Friday, August 1, 2014

I Survived

This is my desk as it looked today. I still have some piles to work through!

I made it through the first week of school! I wasn't entirely sure I would. When I went back to work last week, to prepare for the students' return this week, it was immediately clear that I wasn't completely recovered from my bout with diverticulitis. Although I was definitely better, I was still having some pain and nausea. It was a tough week.
Thankfully, I'm much better now, so this week went pretty well. Still exhausted at the end of the day, of course, but able to keep my head above water. And so grateful that Friday has come!

Looking out at a sea of student desks from behind my desk.
Yes, I sit on a yoga ball! It keeps my back flexible.

2014-15 is going to be a challenging school-year. Due to yet more budget cuts, several teachers were let go in May. When they found themselves short one teacher for a freshman English class, the administrators asked if I would teach it. I was a bit intimidated, but I agreed. I always like a good challenge!
I've been teaching English classes for 35 years, the last 25 years right here at Blue Ridge High School. However, I've always taught classes for students with learning disabilities in reading and/or writing. Thus my class sizes have always been fairly small, in comparison with regular English classes. I think the largest class I ever had, briefly, was 18 kids. Normally my classes run from about 8 to 16 students. 
And so it was kind of a shock when my classroom went from 16 desks, surrounded by plenty of open space, to 33 desks crammed into every spare spot!

I have 33 desks in my classroom, and 34 students in my freshman English class!
My stool and podium are at right, and my aide's desk is in the back left corner.

Another change necessitated by loss of staff was moving to a new 6-period schedule. For the past 22 years, I have taught under a 4-period day, in which I taught three 90-minute classes, with a 90-minute prep period. The students completed their classes before winter break, and then they started four new classes in January, thereby earning a total of 8 credits per year.
Now we are back to a more traditional schedule, with 6 classes, each about an hour long, which the students will attend for the entire school-year. Meaning they can now only earn 6 credits per semester, unless they take a zero-hour or 7th-period class (which are limited). It also means we teachers are teaching 5 classes with only an hour of prep time.

The view from my aide Joe's desk.
Joe's a hard-working retired gentleman who keeps things running smoothly!

At least, that's how it would be if I had a prep. Since they asked me to teach freshman English in addition to my usual class load, I have no prep period this year. So I stay after school everyday for an extra hour to stay on top of planning. Luckily, Dylan also stays, to attend 7th period band (looks like he's taking up the clarinet in addition to the many other instruments he already plays), so we drive home together at 4:30.
This is how my schedule looks:
     Period 1     Freshman English (aka English 1)
     Period 2     Read 180 Block A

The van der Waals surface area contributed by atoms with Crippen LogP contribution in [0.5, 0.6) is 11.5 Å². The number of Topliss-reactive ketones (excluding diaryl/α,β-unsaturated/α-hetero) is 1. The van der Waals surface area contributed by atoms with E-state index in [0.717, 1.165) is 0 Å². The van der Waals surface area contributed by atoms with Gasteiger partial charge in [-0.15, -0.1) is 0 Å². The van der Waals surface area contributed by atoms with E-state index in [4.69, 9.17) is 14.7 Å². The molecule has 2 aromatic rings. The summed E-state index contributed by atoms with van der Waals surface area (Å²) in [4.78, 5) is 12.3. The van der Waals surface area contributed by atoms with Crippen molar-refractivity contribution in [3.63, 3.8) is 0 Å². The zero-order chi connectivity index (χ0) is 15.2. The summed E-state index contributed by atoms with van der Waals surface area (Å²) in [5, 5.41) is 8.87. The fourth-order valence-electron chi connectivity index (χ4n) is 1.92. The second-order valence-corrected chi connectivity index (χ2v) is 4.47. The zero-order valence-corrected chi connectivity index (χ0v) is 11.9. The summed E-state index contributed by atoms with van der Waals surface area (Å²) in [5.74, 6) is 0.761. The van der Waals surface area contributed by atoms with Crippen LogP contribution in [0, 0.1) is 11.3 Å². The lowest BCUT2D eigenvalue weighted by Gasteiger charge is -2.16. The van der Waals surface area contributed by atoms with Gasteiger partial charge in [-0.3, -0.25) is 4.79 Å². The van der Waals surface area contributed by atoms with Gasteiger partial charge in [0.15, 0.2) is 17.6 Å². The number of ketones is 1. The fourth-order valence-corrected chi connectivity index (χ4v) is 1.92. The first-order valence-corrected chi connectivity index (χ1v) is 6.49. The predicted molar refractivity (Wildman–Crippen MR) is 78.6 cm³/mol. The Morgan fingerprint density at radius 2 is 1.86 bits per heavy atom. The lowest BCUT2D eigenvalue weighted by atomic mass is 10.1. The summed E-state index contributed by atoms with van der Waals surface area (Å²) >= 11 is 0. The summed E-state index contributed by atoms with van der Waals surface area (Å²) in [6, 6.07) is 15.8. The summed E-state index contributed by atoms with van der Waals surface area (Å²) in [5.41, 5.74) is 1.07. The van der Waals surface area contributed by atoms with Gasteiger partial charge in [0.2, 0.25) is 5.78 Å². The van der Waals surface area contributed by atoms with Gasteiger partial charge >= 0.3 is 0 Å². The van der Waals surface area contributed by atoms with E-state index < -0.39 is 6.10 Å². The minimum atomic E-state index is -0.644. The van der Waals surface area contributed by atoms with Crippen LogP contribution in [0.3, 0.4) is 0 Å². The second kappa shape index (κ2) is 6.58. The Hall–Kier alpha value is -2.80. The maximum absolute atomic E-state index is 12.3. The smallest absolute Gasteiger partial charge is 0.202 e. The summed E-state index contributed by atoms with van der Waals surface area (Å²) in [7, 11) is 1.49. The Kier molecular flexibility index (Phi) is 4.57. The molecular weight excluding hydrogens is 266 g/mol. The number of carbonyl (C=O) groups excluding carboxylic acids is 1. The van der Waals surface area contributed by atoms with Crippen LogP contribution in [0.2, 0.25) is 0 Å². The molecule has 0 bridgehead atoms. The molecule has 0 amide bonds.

Period 3     Read 180 Block B
                            Homeroom (Sophomores)
     Lunch        (30 minutes)
     Period 4     English Writing
     Period 5     Read 180 Block A
     Period 6     Read 180 Block B
I also continue as the special education department chair, which comes with its own set of duties and meetings, so my days are quite full. There has been no "down time"!

Folders and baskets, ready for the freshmen English kids.

Since I've been teaching my other classes for many years, preparation consists mainly of making sure the materials are ready for the kids when they come in. I practically have the lesson plans memorized, but I'm flexible when necessary and add updated activities and lessons whenever something new and interesting comes along.
This new English class, however, requires a whole new perspective, because the needs of the freshmen will be different in many ways from the population I've served for so many decades. I'm sure my ability to break down concepts to make them more accessible to struggling learners will continue to be useful, but freshman English still looks like a new breed of animal to me!
The English department chair has been very helpful and loaded me up with the materials, assessments, and novels used by the other English 1 teachers at BRHS. With her direction, I'm now hard at work organizing it into a curriculum that fits my teaching style. I do enjoy organizing things! And so far I'm really enjoying the group of kids I've inherited for the year, in every class.

A Reading Station in the back of the room for the Read 180 program.
Lots of good books!

It's been a hectic week, but we're off to a good start! I've even been successful in getting most of the students to call me "Mrs. Carter," which is a challenge since I've been "Mrs. Reynolds" for the past 4 years. The freshmen, of course, find it easy, since most of them didn't know me until this week!

May 24, 2014: Read 180 students at the Software Station last semester.
Soon my computers will be busy again with industrious learners!
(You can tell it's last school-year, since "Mrs. Reynolds" is still on the door.)

I can already tell that this is going to be a year of challenges, accomplishments, and growth, both for the students and for me!

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